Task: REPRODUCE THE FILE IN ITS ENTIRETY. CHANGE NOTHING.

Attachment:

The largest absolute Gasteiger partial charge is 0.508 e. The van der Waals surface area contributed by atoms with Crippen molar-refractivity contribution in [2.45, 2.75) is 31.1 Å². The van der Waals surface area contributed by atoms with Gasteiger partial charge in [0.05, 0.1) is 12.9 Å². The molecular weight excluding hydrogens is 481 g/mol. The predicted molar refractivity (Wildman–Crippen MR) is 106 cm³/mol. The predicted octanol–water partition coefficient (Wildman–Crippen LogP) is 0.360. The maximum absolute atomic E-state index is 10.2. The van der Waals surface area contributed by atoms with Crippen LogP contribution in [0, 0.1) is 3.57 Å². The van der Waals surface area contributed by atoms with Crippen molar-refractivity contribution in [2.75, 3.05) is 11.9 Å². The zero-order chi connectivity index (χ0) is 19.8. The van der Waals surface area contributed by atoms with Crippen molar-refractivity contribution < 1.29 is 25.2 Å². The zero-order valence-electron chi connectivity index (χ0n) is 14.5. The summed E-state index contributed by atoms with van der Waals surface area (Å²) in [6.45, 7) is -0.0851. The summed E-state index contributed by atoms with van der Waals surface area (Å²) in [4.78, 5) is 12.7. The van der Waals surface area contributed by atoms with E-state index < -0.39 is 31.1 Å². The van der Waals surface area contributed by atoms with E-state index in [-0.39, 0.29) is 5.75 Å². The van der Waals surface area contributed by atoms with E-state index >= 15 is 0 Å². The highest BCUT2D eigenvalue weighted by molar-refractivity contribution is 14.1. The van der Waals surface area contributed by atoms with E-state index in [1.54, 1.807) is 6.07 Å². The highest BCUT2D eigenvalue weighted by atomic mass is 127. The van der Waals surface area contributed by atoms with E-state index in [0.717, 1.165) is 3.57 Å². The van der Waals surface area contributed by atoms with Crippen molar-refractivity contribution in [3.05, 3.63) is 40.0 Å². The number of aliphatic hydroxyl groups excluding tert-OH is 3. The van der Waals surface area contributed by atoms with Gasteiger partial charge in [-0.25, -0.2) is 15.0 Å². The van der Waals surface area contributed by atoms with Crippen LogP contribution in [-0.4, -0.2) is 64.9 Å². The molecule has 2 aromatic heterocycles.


The largest absolute Gasteiger partial charge is 0.508 e. The van der Waals surface area contributed by atoms with Crippen molar-refractivity contribution in [2.45, 2.75) is 31.1 Å². The van der Waals surface area contributed by atoms with Gasteiger partial charge in [0.05, 0.1) is 12.9 Å². The molecular weight excluding hydrogens is 481 g/mol. The predicted molar refractivity (Wildman–Crippen MR) is 106 cm³/mol. The predicted octanol–water partition coefficient (Wildman–Crippen LogP) is 0.360. The maximum absolute atomic E-state index is 10.2. The van der Waals surface area contributed by atoms with Crippen LogP contribution in [0, 0.1) is 3.57 Å². The van der Waals surface area contributed by atoms with Crippen molar-refractivity contribution in [2.75, 3.05) is 11.9 Å². The zero-order chi connectivity index (χ0) is 19.8. The van der Waals surface area contributed by atoms with Crippen molar-refractivity contribution < 1.29 is 25.2 Å². The zero-order valence-electron chi connectivity index (χ0n) is 14.5. The summed E-state index contributed by atoms with van der Waals surface area (Å²) in [6.45, 7) is -0.0851. The summed E-state index contributed by atoms with van der Waals surface area (Å²) in [4.78, 5) is 12.7. The van der Waals surface area contributed by atoms with E-state index < -0.39 is 31.1 Å². The van der Waals surface area contributed by atoms with E-state index in [-0.39, 0.29) is 5.75 Å². The van der Waals surface area contributed by atoms with E-state index >= 15 is 0 Å². The highest BCUT2D eigenvalue weighted by molar-refractivity contribution is 14.1. The van der Waals surface area contributed by atoms with E-state index in [1.54, 1.807) is 6.07 Å². The highest BCUT2D eigenvalue weighted by atomic mass is 127. The van der Waals surface area contributed by atoms with E-state index in [0.717, 1.165) is 3.57 Å². The van der Waals surface area contributed by atoms with Crippen molar-refractivity contribution in [3.05, 3.63) is 40.0 Å². The number of aliphatic hydroxyl groups excluding tert-OH is 3. The van der Waals surface area contributed by atoms with Gasteiger partial charge in [-0.25, -0.2) is 15.0 Å². The van der Waals surface area contributed by atoms with Crippen LogP contribution in [-0.4, -0.2) is 64.9 Å². The molecule has 2 aromatic heterocycles.